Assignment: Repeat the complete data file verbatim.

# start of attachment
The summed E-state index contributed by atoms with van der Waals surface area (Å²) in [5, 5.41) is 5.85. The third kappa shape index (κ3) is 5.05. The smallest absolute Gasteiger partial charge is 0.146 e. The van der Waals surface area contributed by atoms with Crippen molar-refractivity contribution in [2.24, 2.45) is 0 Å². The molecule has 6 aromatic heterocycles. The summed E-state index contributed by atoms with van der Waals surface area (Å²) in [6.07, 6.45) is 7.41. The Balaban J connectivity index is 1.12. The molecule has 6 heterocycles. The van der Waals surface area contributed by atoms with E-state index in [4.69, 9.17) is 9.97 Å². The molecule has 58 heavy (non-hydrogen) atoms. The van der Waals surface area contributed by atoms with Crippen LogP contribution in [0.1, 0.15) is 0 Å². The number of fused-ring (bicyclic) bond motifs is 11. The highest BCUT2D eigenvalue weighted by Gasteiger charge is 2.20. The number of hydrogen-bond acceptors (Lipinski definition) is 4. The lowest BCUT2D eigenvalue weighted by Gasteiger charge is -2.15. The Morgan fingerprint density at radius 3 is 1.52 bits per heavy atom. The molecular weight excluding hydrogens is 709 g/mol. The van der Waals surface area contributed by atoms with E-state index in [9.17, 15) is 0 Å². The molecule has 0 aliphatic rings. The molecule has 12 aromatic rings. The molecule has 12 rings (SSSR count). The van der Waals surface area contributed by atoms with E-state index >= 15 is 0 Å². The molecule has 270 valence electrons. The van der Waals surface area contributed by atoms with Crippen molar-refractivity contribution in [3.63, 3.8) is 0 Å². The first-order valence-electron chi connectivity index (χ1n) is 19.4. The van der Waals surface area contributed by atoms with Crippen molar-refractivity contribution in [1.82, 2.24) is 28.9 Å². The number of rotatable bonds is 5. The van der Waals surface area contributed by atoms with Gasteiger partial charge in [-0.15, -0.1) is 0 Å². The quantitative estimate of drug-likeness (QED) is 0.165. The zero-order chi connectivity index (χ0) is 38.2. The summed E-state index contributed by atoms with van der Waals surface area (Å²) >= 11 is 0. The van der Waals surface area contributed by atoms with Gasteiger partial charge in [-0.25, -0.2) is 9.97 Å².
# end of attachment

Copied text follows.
The summed E-state index contributed by atoms with van der Waals surface area (Å²) in [5, 5.41) is 5.85. The third kappa shape index (κ3) is 5.05. The smallest absolute Gasteiger partial charge is 0.146 e. The van der Waals surface area contributed by atoms with Crippen molar-refractivity contribution in [2.24, 2.45) is 0 Å². The molecule has 6 aromatic heterocycles. The summed E-state index contributed by atoms with van der Waals surface area (Å²) in [6.07, 6.45) is 7.41. The Balaban J connectivity index is 1.12. The molecule has 6 heterocycles. The van der Waals surface area contributed by atoms with E-state index in [4.69, 9.17) is 9.97 Å². The molecule has 58 heavy (non-hydrogen) atoms. The van der Waals surface area contributed by atoms with Crippen LogP contribution in [0.1, 0.15) is 0 Å². The number of fused-ring (bicyclic) bond motifs is 11. The highest BCUT2D eigenvalue weighted by Gasteiger charge is 2.20. The number of hydrogen-bond acceptors (Lipinski definition) is 4. The lowest BCUT2D eigenvalue weighted by Gasteiger charge is -2.15. The Morgan fingerprint density at radius 3 is 1.52 bits per heavy atom. The molecular weight excluding hydrogens is 709 g/mol. The van der Waals surface area contributed by atoms with E-state index in [9.17, 15) is 0 Å². The molecule has 0 aliphatic rings. The molecule has 12 aromatic rings. The molecule has 12 rings (SSSR count). The van der Waals surface area contributed by atoms with E-state index >= 15 is 0 Å². The molecule has 270 valence electrons. The van der Waals surface area contributed by atoms with Crippen molar-refractivity contribution in [3.63, 3.8) is 0 Å². The first-order valence-electron chi connectivity index (χ1n) is 19.4. The van der Waals surface area contributed by atoms with Crippen molar-refractivity contribution in [1.82, 2.24) is 28.9 Å². The number of rotatable bonds is 5. The van der Waals surface area contributed by atoms with Gasteiger partial charge in [-0.15, -0.1) is 0 Å². The quantitative estimate of drug-likeness (QED) is 0.165. The zero-order chi connectivity index (χ0) is 38.2. The summed E-state index contributed by atoms with van der Waals surface area (Å²) >= 11 is 0. The van der Waals surface area contributed by atoms with Gasteiger partial charge in [-0.25, -0.2) is 9.97 Å².